John Deere Classic: Ryan a fair price for Moore success at Deere Run

Ryan Moore – fancied to put up a bold defence at Deere Run
Ryan Moore – fancied to put up a bold defence at Deere Run

We're off to Illinois on the PGA Tour this week for the annual birdie-fest at Deere Run. Read our man's in-depth preview of the John Deere Classic here...


“Ryan Moore hasn’t played for five weeks because of a strained tendon in his left shoulder so there’s a danger he’s rushing back to make his defence. That’s the only reason I can see for his price of 42.041/1 but if you flip that on its head, maybe he’s waited to get back in A1 condition to put up a bold defence on a course he clearly loves?”

Tournament History

The John Deere Classic was originally a satellite evert named the Quad Cities Open. First staged in 1971, it was initially played at the Crow Valley Country Club in Davenport, Iowa, before it moved to Oakwood Country Club in Illinois in 1975. Since 2000 its permanent home has been here at Deere Run.

The tournament had been staged in the week before the Open Championship since the last century but it got switched to August last year when the schedule was rejigged to accommodate the Olympics. Between 2008 and 2015, a special charter plane was lined up to take Open entrants straight to Blighty and that became something of a tradition. No doubt the custom will be reinstated this year as the tournament returns to its usual slot.


Venue

TPC Deere Run, Silvis, Illinois.


Course Details

Par 71 - 7,268 yards
Stroke Index in 2016 - 69.9

Designed by D.A Weibring and sitting on old Native American settlements, TPC Deere Run is a very easy track indeed, where low scores are very much the norm. Chad Campbell fired a 62 in the third round three years ago but that wasn't even the best of the day as Scott Brown shot 61 and that was the same score that Jordan Spieth shot in round three two years ago. And Paul Goydos shot 59 here in 2010.

Water is in play on five holes and the average-sized bentgrass greens usually run at around 11 on the stimpmeter. The two nines end with the two hardest holes on the course but they're far from impossible. The par four ninth and 18th holes both ranked the joint-hardest on the course last year but at 4.16 they only just averaged over-par. It really is an easy course for pro golfers and only five of the 18 holes averaged over-par for the week last year.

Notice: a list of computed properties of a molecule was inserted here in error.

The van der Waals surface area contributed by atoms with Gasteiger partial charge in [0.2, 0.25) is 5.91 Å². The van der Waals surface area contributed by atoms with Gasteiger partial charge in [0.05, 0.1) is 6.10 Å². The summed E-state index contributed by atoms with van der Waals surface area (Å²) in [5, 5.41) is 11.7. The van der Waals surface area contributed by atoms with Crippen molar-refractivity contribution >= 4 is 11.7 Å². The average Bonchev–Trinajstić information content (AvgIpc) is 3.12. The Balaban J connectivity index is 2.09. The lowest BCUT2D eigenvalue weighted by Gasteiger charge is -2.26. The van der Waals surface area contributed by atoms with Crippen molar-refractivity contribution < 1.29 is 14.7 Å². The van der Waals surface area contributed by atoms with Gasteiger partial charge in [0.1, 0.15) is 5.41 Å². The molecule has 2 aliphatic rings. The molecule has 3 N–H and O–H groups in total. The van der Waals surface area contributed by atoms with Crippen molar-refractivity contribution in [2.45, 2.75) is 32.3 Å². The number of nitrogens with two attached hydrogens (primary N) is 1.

Weather Forecast


TV Coverage

Live on Sky all four days, starting at 21:00 on Thursday.


Last Five Winners

2016 - Ryan Moore -22
2015 - Jordan Spieth - 20 (playoff)
2014 - Brian Harman -22
2013 - Jordan Spieth - 19 (playoff)
2012 - Zach Johnson -20 (Playoff)


What Will it Take to Win The John Deere Classic?


The John Deere Classic is essentially a birdie-fest with seven of the last eight winners reaching at least 20-under-par. Ryan Moore won on a rain-softened course after several rain delays and his stats were exactly what we'd expect.

Driving distance is irrelevant here and Driving Accuracy hasn't been an essential prerequisite either. Moore ranked 34th for DD and 12th for DA.

Jordan Spieth, who is missing the tournament for the second year in-a-row, has won two of the last four renewals because he's scrambled and putted brilliantly and Moore ranked first for Scrambling and sixth for Putting Average, but the secret to success here is usually relentlessly finding the putting surfaces. Greens In Regulation is the most important stat but how you play the par fives is key too. Moore ranked first for GIR and nobody played the par fives better.

Spieth managed to win here in 2013 when playing the long holes in just six-under-par but 12 of the last 13 winners have played them in at least eight-under-par for the week and Moore played them in nine-under-par.


Is There an Angle In?


Form at Colonial Country Club, home of the Dean & Deluca Invitational, is worth close scrutiny. Since this event moved to Deere Run, Steve Stricker, Zach Johnson, Kenny Perry and Jordan Spieth have won both tournaments and Tim Clark has come close to winning both, finishing runner-up in each event.

Sean O'Hair, who won this tournament in 2005, finished tied for second in this year's Dean & Deluca alongside Deere Run specialist, Jordan Spieth, and the 2014 JDC winner, Brian Harman, finished tied for seventh alongside Stricker at this year's Dean & Deluca.

Check out Valspar Championship form too as four men have won that tournament as well as this one - the aforementioned Spieth, John Senden, Sean O'Hair and Vijay Singh.


Is There an Identikit Winner?